Suing AI will need better human law

By Sumathi Chandrashekaran and Essenese Obhan, Obhan and Associates
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It has been only a few weeks since being released into the wild, but ChatGPT is the latest cool topic. This chatbot comes only months after the release of DALL-E, a product from the same company, OpenAI. DALL-E is built using a neural network to create images from text. With enough imagination, the use of such tools is unlimited.

ChatGPT is a chatbot built on an artificial intelligence (AI) tool called a large language model (LLM), that uses large databases of language to generate human-like text based on the context of the conversation. Being a chatbot, it is designed to respond to human input and engage in natural-sounding conversations. The immediate impact of this will be on our engagement with chatbots, virtual assistants and automated customer service applications on phones or by text. The more disruptive use of ChatGPT is for content generation. Soon, fact-based articles, or boilerplate pieces like astrology columns, could well be written by using tools like ChatGPT.

Sumathi Chandrashekaran
Sumathi Chandrashekaran
Consultant
Obhan & Associates

For the legal community, tools like ChatGPT and DALL-E raise complex yet interesting questions that have legal implications, but might also affect the profession. One issue that stands out is that of authorship and liability. This has been discussed in various contexts already, notably in the debates around the DABUS-Thaler cases as patent authorship and ownership. The position in India is yet to be determined, although an application is reportedly under examination by the patent office.

While AI and patentability has its own set of unanswered questions, issues of authorship and liability can extend into other areas. For instance, using large amounts of text data, which is what large language models do, may include copyright material. Similarly, DALL-E could be prompted to generate an image that imitates an artist whose work has been copyrighted. In such cases, who is liable for infringement, and against whom does the copyright holder seek redress? More generally, if ChatGPT is used to generate text that is later used to cause harm to an individual or entity, who becomes liable for that? Could the person or entity who used ChatGPT to generate the text be liable?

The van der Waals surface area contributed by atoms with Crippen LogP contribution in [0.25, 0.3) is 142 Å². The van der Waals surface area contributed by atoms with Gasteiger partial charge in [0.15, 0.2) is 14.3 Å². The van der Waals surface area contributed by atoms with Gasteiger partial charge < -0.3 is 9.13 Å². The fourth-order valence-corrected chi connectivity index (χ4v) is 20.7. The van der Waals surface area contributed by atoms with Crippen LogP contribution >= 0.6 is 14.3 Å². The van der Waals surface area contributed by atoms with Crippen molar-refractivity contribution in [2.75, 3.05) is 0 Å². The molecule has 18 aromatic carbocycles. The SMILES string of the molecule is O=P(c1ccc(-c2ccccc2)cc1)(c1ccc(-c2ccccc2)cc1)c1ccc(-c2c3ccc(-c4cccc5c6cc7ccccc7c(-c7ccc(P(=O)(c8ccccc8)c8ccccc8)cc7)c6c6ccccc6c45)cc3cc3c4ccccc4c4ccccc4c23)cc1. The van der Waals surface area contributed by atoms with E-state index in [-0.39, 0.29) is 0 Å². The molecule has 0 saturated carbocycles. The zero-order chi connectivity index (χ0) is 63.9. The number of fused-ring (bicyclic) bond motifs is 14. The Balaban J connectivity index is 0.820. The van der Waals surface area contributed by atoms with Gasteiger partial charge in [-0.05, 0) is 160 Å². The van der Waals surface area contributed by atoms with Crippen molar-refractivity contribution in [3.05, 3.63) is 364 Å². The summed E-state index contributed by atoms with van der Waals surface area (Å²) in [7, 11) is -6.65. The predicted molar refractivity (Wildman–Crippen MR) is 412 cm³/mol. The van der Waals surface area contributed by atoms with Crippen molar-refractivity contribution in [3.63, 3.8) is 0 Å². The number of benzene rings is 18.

Another issue is that of misrepresentation. Since LLMs can generate text that could be mistaken for the words of an actual person, it could be misrepresentation if the generated text is seen as falsely representing the views or opinions of an individual. The generated text could deceive or mislead others and lead to legal issues in which fraud is alleged. The generated text could also be seen as impersonating an individual without their consent. If the databases used to train software systems contains confidential or sensitive information, there could be issues of misuse of such data. There is then the case of defamation; what if the generated text contains false and damaging statements that could be the basis for a defamation lawsuit?

Essenese Obhan
Essenese Obhan
Managing partner
Obhan & Associates

When it comes to regulation, there will be complex challenges of identifying the subjects of regulation. Since content generation is a core use of LLMs, social media and online platforms may easily be flooded with automated content. Regulation around online speech and content will have to confront the issue of whom to regulate. Our understanding of intermediary liability may be turned upside down.

LLMs are also a challenge to the legal community itself. Credibility is sought and established through the speed and accuracy with which reams of case law, legislation and other legal authorities are summarised and explained. ChatGPT may immediately replace low-level tasks of legal research and summary, and make some roles in the legal profession redundant. Consequently, reputation and recognition will attach to exceptional originality and softer skills such as human engagement, salesmanship and tasks requiring higher emotional intelligence. The future of work will need to be reimagined urgently.

Ultimately, even as these tools challenge the boundaries of our familiar environments, we should heed the words of Sam Altman, the CEO of OpenAI, who said these tools, in their present state of development, offer “fun creative inspiration” at best. We must not have greater expectations or unnecessary fears. But are we, as a global community, mature enough to appreciate this?

Parts of this article were generated using ChatGPT and appropriately edited.

Sumathi Chandrashekaran is a consultant and Essenese Obhan is the managing partner at Obhan and Associates.

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